Halloween is supposed to be a bit spooky. But the scary stuff is supposed to be pretend: ghosts, vampires, goblins and witches.
You shouldn’t have to worry about the dangers of your kids being out in traffic after dark, costumes catching fire or anything else that can make the tricks and treats anything but fun. But in 2011, there were more than 3,500 Halloween related injuries across the country reported in the festive months of October and November, according to the federal Consumer Product Safety Commission (CPSC). Those included burns, falls and even lacerations from pumpkin carving.
Fortunately, there are a few easy steps to remember to make sure that the only surprises on Halloween are the ones you plan. Most of these are common sense and things you might remember from when you were a kid.
Prevent Costume Catastrophes
Trick-or-treating often occurs at dusk, when jack-o-lanterns on porches hold flickering candles and make-believe pirates wield their trusty swords — eek! Check out these tips to steer clear of costume catastrophes.
- Opt for flame-resistant costumes. The CPSC recommends looking for fabrics like nylon or polyester. The label should even say “flame-resistant.” Be wary of long capes, big sleeves and anything else that can catch a candle flame.
- Make sure your kids can see. The Chicago Police Department says face paint allows for better vision than a mask. Check that hats and scarves are secure, as well — no falling down in front of the eyes.
- Make sure your kids can be seen. Think bright-colored costumes, with reflective tape on dark colors and treat bags. Carry flashlights, too.
- No tripping. High heels or too-big shoes aren’t a good idea. Also watch for trip hazards from costumes.
- Those weapons shouldn’t be a weapon. Creepy costume accompaniments such as swords, knives and the like should be made of soft and flexible material.
Avoid Trick-or-Treat Troubles
With costumes donned and bags in hand, consider the following to keep the trick-or-treating experience under control.
- Kids should be accompanied by a parent or adult at all times. Chicago Police recommend that trick-or-treating take place only during daylight hours. Several communities in Northern Illinois have set times and locations for trick-or-treating — some of them take place on a weekend, instead of Thursday, Oct. 31. Check out HauntedIllinois.com for the listings.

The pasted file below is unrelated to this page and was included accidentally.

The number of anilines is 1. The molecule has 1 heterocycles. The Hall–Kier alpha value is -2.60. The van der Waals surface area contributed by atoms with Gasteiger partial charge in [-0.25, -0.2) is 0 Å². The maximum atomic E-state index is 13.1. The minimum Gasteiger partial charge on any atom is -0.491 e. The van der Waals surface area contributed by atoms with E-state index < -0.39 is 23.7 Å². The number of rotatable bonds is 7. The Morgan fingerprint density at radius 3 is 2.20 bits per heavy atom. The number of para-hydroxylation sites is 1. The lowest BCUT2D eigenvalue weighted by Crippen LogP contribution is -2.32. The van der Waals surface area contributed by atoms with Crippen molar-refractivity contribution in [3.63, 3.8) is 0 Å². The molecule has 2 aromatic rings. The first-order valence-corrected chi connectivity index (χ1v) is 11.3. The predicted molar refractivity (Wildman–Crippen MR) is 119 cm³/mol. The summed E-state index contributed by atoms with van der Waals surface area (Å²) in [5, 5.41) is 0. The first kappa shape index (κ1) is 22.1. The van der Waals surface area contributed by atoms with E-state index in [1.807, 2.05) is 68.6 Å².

- Stick to familiar homes and neighborhoods. Some neighborhoods have signals that their home is accepting trick-or-treaters: The porch light is on, the house is well-lit, or the front screen door is open. Remind your kids never to enter a stranger’s house or car.
- Inspect treats. Check out the candy to ensure it’s fully wrapped. Kids shouldn’t eat treats until an adult has checked them for tampering.
Decorate Without Doing Damage
One way to avoid any trick-or-treat problems is to have a party at home. But even then, you need to be safe while decorating:
- Carve with care: Let the adults do the pumpkin carving. Kids can scoop out the insides and choose the carving pattern. Also, be careful if you use a candle inside. The CSPC recommends keeping your jack-o-lantern away from curtains or decorations that can burn. Another idea is to avoid the knife and candle altogether, and let kids use a marker to draw their favorite scary face on the pumpkin.
- String ‘em up. Make sure the string of lights has been tested by a recognized lab, like Underwriters Laboratories (check for the UL symbol on the tag). Also, replace cracked bulbs and discard strings with frayed wires.
- Clear the way. Help prevent trick-or-treaters tripping by removing obstacles like pumpkins and other decorations from the pathway to your home.
In many ways, Halloween hasn’t changed much since we were kids – it’s about the costumes, the candy and the fun. With a few simple preparations, you can help keep the fun from taking a frightening turn.
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